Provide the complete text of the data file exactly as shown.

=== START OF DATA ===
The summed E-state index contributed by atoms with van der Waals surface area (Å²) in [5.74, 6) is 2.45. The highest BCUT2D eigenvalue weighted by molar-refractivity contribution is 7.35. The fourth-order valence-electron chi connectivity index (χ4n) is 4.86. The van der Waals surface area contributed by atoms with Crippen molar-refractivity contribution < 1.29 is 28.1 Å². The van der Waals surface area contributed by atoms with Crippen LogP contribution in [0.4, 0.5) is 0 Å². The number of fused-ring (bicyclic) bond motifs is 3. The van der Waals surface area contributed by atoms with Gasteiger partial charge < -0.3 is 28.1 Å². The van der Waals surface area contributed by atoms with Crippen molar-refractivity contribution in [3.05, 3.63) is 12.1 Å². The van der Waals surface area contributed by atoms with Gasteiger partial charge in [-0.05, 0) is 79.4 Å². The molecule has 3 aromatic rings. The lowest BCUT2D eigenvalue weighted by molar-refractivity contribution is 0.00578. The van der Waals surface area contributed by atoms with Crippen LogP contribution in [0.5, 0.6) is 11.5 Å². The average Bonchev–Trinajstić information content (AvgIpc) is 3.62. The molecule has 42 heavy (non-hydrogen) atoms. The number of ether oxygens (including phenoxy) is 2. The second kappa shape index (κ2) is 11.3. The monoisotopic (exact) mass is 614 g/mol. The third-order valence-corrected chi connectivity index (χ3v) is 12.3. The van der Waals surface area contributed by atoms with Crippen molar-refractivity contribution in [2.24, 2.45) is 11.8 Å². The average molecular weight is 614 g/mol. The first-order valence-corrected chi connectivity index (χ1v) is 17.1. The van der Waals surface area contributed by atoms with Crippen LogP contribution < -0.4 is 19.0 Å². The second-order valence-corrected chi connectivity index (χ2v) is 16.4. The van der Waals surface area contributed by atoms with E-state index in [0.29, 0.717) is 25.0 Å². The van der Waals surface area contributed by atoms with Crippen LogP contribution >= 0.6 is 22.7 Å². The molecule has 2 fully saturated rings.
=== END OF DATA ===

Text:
The summed E-state index contributed by atoms with van der Waals surface area (Å²) in [5.74, 6) is 2.45. The highest BCUT2D eigenvalue weighted by molar-refractivity contribution is 7.35. The fourth-order valence-electron chi connectivity index (χ4n) is 4.86. The van der Waals surface area contributed by atoms with Crippen molar-refractivity contribution < 1.29 is 28.1 Å². The van der Waals surface area contributed by atoms with Crippen LogP contribution in [0.4, 0.5) is 0 Å². The number of fused-ring (bicyclic) bond motifs is 3. The van der Waals surface area contributed by atoms with Gasteiger partial charge < -0.3 is 28.1 Å². The van der Waals surface area contributed by atoms with Crippen molar-refractivity contribution in [3.05, 3.63) is 12.1 Å². The van der Waals surface area contributed by atoms with Gasteiger partial charge in [-0.05, 0) is 79.4 Å². The molecule has 3 aromatic rings. The lowest BCUT2D eigenvalue weighted by molar-refractivity contribution is 0.00578. The van der Waals surface area contributed by atoms with Crippen LogP contribution in [0.5, 0.6) is 11.5 Å². The average Bonchev–Trinajstić information content (AvgIpc) is 3.62. The molecule has 42 heavy (non-hydrogen) atoms. The number of ether oxygens (including phenoxy) is 2. The second kappa shape index (κ2) is 11.3. The monoisotopic (exact) mass is 614 g/mol. The third-order valence-corrected chi connectivity index (χ3v) is 12.3. The van der Waals surface area contributed by atoms with Crippen molar-refractivity contribution in [2.24, 2.45) is 11.8 Å². The average molecular weight is 614 g/mol. The first-order valence-corrected chi connectivity index (χ1v) is 17.1. The van der Waals surface area contributed by atoms with Crippen LogP contribution < -0.4 is 19.0 Å². The second-order valence-corrected chi connectivity index (χ2v) is 16.4. The van der Waals surface area contributed by atoms with E-state index in [0.29, 0.717) is 25.0 Å². The van der Waals surface area contributed by atoms with Crippen LogP contribution >= 0.6 is 22.7 Å². The molecule has 2 fully saturated rings.